India’s COVID-19 surge to unleash drastic disruptions in maritime industry: sources
May 11, 2021 Maritime Safety News
Bunkering operations could also come in the ambit of this catastrophic wave that has engulfed India, although no major disruptions have been noted yet as demand has been lackluster, bunker industry sources said.
The impact on global shipping logistics from India’s isolation could become a very significant market disruptor by causing delay in supply of ships, said Ole-Rikard Hammer, oil and shipping analyst with Oslo-based Arctic Securities. This will obviously tighten the tankers’ supply, Hammer told S&P Global Platts.
There are serious concerns over several ports refusing to allow crew changes in those ships which have called on Indian ports over the previous 14 days.
Singapore has already banned ship crew changes for those with recent India-related travel history while Fujairah — another major bunkering hub — has also prohibited such crew changes from vessels arriving from India.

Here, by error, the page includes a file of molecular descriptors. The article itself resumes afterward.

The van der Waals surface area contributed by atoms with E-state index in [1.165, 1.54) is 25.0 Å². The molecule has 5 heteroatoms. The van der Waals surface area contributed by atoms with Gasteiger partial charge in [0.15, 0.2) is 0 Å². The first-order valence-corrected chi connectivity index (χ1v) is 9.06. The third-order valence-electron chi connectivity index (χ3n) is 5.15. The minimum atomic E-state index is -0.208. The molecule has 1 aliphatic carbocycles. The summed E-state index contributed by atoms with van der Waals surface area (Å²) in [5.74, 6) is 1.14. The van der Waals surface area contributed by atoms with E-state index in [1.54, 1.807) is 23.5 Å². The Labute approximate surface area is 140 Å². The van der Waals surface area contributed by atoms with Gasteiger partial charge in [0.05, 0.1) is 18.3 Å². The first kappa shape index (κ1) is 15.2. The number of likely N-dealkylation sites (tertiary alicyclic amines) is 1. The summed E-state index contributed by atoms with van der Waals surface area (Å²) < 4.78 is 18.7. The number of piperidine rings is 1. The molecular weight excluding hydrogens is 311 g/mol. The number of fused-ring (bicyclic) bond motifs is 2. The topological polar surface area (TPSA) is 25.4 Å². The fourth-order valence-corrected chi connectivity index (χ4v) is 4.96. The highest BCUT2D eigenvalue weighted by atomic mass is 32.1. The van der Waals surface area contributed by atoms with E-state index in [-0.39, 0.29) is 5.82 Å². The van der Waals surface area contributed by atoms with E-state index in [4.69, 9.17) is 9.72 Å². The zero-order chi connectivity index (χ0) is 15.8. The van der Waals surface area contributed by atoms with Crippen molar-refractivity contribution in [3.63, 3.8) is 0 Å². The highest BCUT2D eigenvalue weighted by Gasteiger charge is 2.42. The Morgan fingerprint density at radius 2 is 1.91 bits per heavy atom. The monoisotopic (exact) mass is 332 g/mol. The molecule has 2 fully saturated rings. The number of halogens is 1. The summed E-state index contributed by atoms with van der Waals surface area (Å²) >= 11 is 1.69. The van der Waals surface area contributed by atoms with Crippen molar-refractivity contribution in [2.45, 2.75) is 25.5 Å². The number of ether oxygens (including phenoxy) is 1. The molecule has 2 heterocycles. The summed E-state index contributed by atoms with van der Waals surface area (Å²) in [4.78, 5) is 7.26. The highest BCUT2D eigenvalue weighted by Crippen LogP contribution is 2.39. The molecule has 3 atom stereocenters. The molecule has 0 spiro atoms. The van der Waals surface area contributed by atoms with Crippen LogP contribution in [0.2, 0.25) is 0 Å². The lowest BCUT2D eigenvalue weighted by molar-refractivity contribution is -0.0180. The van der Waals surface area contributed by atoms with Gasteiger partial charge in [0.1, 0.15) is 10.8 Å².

Voyage from India to several ports in Asia is less than two weeks, and this implies that the ship will have to idle away for a few days before being eligible to enter its next port of call for bunkering, loading, unloading, crew change, dry docking or even routine maintenance.
Bunkering schedules will go awry, daily earnings will be hit and ships will seek to offset it by seeking higher freight for India-bound voyages, several shipping sources in Asia and Europe said.
If things play out similar to what was seen last year during the first lockdown in India, there will be a sharp drop in local demand and most of this difference will be diverted for exports, said Ralph Leszczynski, who heads research at Genoa-based shipping broker and consultancy, Banchero Costa.
Due to ongoing refinery maintenance season in North Asia, Indian refiners may capitalize on this by giving a boost to product exports, particularly to Southeast Asia and Australia, Leszczynski said. This will help revive freight of Long Range I and II tankers, as until now refinery utilization levels in India has remained high, he said.
According to the latest government data, India’s average run for all categories of refineries in India rose to 99% in March compared with 97% in the previous month. An Indian refinery source said in the week ended May 8 that run rates were still around 90%-95% and there was no immediate plan to cut them.